Overall, knowledge about VSS and its associated comorbidities to physicians, healthcare professionals, and the general public is essential for VSS diagnosis if experiencing the symptoms presented in the diagnostic criteria following a concussion or multiple concussions. It is also critical for others to know that while VSS is associated with post-concussion syndrome, people without a history of concussions can also develop VSS (15). Further research on the relationship between VSS and PPCS can be investigated to aim for a better understanding of the pathophysiology and treatment methods. 

Steps to set up chromatic filter on iPhone IOS 15.5:

Go to Settings 

→ Click on Accessibility 

→ Click on Display & Text Size 

→ Click and turn on Color Filters 

→ Find the hue and intensity that suits your symptoms best 

1.Ackerman,S.(1992). Major Structures and Functions of the Brain. National Academies Press (US). 

2.Alvarez, T. L., Kim, E. H., Vicci, V. R., Dhar, S. K., Biswal, B. B., & Barrett, A. M. (2012). Concurrent vision dysfunctions in convergence insufficiency with traumatic brain injury. Optometry and vision science : official publication of the American Academy of Optometry89(12), 1740–1751. https://doi.org/10.1097/OPX.0b013e3182772dce

3.Casale, J., Browne, T., Murray, I. (2022).Physiology, Vestibular System. StatPearls Publishing. 

4.Ciuffreda, K. J., Han, M. H. E., Tannen, B., & Rutner, D. (2021). Visual snow syndrome: Evolving neuro-optometric considerations in concussion/mild traumatic brain injury. Concussion6(2). https://doi.org/10.2217/cnc-2021-0003

5.Ferry, B., DeCastro, A. (2022). Concussion. StatPearls Publishing. 

6.Gunasekaran, P., Hodge, C., Rose, K., & Fraser, C. L. (2019). Persistent visual disturbances after concussion. Australian journal of general practice48(8), 531–536. https://doi.org/10.31128/AJGP-03-19-4876

7.Gupta, M., Ireland, A.C., Bordoni, B. (2021). Neuroanatomy, Visual Pathway. StatPearls Publishing

8.King A. J. (2009). Visual influences on auditory spatial learning. Philosophical transactions of the Royal Society of London. Series B, Biological sciences364(1515), 331–339. https://doi.org/10.1098/rstb.2008.0230

9.Klein, A., & Schankin, C. J. (2021). Visual Snow Syndrome as a network disorder: A systematic review. Frontiers in Neurology12https://doi.org/10.3389/fneur.2021.724072

10.Klein, A., & Schankin, C. J. (2021). Visual Snow Syndrome as a network disorder: A systematic review. Frontiers in Neurology12https://doi.org/10.3389/fneur.2021.724072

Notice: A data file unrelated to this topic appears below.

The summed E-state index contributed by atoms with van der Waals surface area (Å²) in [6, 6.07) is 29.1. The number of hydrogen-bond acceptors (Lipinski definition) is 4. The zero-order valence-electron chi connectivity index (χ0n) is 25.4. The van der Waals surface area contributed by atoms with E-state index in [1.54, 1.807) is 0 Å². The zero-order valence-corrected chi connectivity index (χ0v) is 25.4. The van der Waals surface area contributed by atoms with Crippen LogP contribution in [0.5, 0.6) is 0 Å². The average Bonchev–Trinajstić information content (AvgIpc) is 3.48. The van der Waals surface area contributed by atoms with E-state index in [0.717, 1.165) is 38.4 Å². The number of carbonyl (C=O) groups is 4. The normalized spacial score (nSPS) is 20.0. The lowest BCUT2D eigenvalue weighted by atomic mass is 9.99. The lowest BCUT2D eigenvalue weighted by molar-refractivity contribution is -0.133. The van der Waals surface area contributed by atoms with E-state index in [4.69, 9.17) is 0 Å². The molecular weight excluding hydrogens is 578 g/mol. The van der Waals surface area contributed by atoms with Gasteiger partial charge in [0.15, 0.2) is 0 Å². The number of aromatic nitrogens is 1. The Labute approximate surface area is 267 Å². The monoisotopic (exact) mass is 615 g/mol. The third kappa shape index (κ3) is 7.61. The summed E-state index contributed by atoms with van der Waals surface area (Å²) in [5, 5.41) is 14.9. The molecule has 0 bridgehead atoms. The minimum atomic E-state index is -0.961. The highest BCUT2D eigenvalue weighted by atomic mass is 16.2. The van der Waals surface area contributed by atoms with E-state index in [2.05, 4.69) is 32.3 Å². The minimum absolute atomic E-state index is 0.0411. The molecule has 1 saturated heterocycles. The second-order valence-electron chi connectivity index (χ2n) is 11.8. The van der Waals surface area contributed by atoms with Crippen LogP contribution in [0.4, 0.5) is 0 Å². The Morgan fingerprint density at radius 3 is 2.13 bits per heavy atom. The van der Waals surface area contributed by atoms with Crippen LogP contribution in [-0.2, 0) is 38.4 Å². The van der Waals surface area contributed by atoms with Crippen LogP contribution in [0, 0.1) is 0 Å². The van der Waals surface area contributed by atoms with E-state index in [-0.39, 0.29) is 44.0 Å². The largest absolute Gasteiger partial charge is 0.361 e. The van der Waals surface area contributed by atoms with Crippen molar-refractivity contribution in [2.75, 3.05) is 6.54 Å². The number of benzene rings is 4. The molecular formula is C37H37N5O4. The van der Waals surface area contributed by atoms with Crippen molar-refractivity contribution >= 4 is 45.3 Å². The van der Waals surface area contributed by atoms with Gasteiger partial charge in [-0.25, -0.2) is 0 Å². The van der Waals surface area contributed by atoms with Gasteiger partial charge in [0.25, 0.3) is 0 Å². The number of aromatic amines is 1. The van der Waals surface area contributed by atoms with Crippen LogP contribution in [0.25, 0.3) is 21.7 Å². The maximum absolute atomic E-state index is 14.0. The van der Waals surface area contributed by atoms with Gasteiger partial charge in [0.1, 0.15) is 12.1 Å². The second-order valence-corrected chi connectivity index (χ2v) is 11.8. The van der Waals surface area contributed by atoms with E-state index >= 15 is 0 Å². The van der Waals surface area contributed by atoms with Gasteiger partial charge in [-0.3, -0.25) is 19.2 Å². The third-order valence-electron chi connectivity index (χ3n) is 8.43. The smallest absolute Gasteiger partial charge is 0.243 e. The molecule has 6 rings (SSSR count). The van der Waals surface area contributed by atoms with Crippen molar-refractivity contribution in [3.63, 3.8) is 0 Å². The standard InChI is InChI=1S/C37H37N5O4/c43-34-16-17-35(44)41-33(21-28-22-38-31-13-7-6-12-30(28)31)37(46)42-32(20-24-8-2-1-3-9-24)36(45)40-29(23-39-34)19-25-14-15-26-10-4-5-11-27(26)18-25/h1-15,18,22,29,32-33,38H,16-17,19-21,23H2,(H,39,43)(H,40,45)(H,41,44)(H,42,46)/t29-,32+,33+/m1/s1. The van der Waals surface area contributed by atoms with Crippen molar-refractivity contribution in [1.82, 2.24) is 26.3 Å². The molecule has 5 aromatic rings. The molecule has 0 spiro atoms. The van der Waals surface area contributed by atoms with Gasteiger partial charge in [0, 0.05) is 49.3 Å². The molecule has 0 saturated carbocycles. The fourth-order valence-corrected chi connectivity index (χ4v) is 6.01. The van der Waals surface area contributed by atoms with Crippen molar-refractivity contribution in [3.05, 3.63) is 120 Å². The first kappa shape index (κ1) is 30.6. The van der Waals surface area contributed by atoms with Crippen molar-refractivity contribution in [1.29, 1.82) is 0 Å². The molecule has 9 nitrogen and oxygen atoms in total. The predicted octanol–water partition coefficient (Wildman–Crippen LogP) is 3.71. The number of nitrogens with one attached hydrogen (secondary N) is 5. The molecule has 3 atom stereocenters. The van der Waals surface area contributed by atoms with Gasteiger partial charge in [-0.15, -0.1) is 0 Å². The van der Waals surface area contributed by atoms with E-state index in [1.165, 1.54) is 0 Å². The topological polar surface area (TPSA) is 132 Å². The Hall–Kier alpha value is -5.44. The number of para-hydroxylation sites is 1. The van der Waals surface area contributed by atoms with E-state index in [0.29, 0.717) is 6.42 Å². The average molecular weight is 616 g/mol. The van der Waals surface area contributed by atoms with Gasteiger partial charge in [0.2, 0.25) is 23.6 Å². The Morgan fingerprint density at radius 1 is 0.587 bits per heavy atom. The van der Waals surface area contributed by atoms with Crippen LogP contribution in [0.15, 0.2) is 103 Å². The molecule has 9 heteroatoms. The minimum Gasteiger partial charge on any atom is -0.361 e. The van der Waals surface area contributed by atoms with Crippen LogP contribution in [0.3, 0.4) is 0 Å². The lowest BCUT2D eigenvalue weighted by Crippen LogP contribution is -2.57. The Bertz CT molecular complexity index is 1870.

11.Mehta, D. G., Garza, I., & Robertson, C. E. (2021). Two hundred and forty-eight cases of visual snow: A review of potential inciting events and contributing comorbidities. Cephalalgia41(9), 1015–1026. https://doi.org/10.1177/0333102421996355 

12.Moschos M. M. (2014). Physiology and psychology of vision and its disorders: a review. Medical hypothesis, discovery & innovation ophthalmology journal3(3), 83–90.

13.Permenter, C. M., Fernández-de Thomas, R. J., & Sherman, A. L. (2022). Postconcussive Syndrome. StatPearls Publishing. 

14.Peterson, D. C., Reddy, V., & Hamel, R. N. (2022).Neuroanatomy, Auditory Pathway. StatPearls Publishing

15.Puledda, F., Schankin, C., Digre, K., & Goadsby, P. J. (2018). Visual snow syndrome: What we know so far. Current Opinion in Neurology31(1), 52–58. https://doi.org/10.1097/wco.0000000000000523 

16.Solly, E. J., Clough, M., Foletta, P., White, O. B., & Fielding, J. (2021). The psychiatric symptomology of visual snow syndrome. Frontiers in Neurology12https://doi.org/10.3389/fneur.2021.703006

17.Tator C. H. (2013). Concussions and their consequences: current diagnosis, management and prevention. CMAJ : Canadian Medical Association journal = journal de l’Association medicale canadienne185(11), 975–979. https://doi.org/10.1503/cmaj.120039

18.Terpening, Z., & Watson, J. D. G. (2007). Higher visuoperceptual disorders and disorders of spatial cognition. Neurology and Clinical Neuroscience, 59–71. https://doi.org/10.1016/b978-0-323-03354-1.50009-2 

19.Yildiz, F. G., Turkyilmaz, U., & Unal‐Cevik, I. (2019). The clinical characteristics and neurophysiological assessments of the occipital cortex in visual snow syndrome with or without migraine. Headache: The Journal of Head and Face Pain, 59(4), 484–494. https://doi.org/10.1111/head.13494